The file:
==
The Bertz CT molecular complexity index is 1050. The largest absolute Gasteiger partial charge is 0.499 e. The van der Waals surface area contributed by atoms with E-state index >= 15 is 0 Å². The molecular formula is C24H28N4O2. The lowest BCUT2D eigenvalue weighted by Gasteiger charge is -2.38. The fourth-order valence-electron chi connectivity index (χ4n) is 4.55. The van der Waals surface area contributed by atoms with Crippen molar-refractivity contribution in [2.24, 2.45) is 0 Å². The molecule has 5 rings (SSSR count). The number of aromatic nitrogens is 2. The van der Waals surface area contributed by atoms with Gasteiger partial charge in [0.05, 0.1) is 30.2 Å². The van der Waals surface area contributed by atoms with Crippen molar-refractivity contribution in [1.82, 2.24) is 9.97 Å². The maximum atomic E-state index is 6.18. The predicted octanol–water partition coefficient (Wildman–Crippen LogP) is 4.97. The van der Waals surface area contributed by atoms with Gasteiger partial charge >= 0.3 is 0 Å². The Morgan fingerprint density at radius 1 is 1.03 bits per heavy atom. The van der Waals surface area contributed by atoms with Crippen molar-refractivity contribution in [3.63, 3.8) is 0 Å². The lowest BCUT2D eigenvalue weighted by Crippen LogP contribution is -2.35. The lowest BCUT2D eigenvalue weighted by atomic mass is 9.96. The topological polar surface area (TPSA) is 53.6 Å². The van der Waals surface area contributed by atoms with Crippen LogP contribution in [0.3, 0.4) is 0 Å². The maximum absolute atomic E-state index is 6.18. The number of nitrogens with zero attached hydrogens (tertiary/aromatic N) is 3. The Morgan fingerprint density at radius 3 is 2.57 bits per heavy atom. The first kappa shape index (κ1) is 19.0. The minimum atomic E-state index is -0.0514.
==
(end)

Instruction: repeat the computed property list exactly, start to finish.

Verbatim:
The Bertz CT molecular complexity index is 1050. The largest absolute Gasteiger partial charge is 0.499 e. The van der Waals surface area contributed by atoms with E-state index >= 15 is 0 Å². The molecular formula is C24H28N4O2. The lowest BCUT2D eigenvalue weighted by Gasteiger charge is -2.38. The fourth-order valence-electron chi connectivity index (χ4n) is 4.55. The van der Waals surface area contributed by atoms with Crippen molar-refractivity contribution in [2.24, 2.45) is 0 Å². The molecule has 5 rings (SSSR count). The number of aromatic nitrogens is 2. The van der Waals surface area contributed by atoms with Gasteiger partial charge in [0.05, 0.1) is 30.2 Å². The van der Waals surface area contributed by atoms with Crippen molar-refractivity contribution in [1.82, 2.24) is 9.97 Å². The maximum atomic E-state index is 6.18. The predicted octanol–water partition coefficient (Wildman–Crippen LogP) is 4.97. The van der Waals surface area contributed by atoms with Gasteiger partial charge >= 0.3 is 0 Å². The Morgan fingerprint density at radius 1 is 1.03 bits per heavy atom. The van der Waals surface area contributed by atoms with Crippen molar-refractivity contribution in [3.63, 3.8) is 0 Å². The lowest BCUT2D eigenvalue weighted by Crippen LogP contribution is -2.35. The lowest BCUT2D eigenvalue weighted by atomic mass is 9.96. The topological polar surface area (TPSA) is 53.6 Å². The van der Waals surface area contributed by atoms with Crippen LogP contribution in [0.3, 0.4) is 0 Å². The maximum absolute atomic E-state index is 6.18. The number of nitrogens with zero attached hydrogens (tertiary/aromatic N) is 3. The Morgan fingerprint density at radius 3 is 2.57 bits per heavy atom. The first kappa shape index (κ1) is 19.0. The minimum atomic E-state index is -0.0514.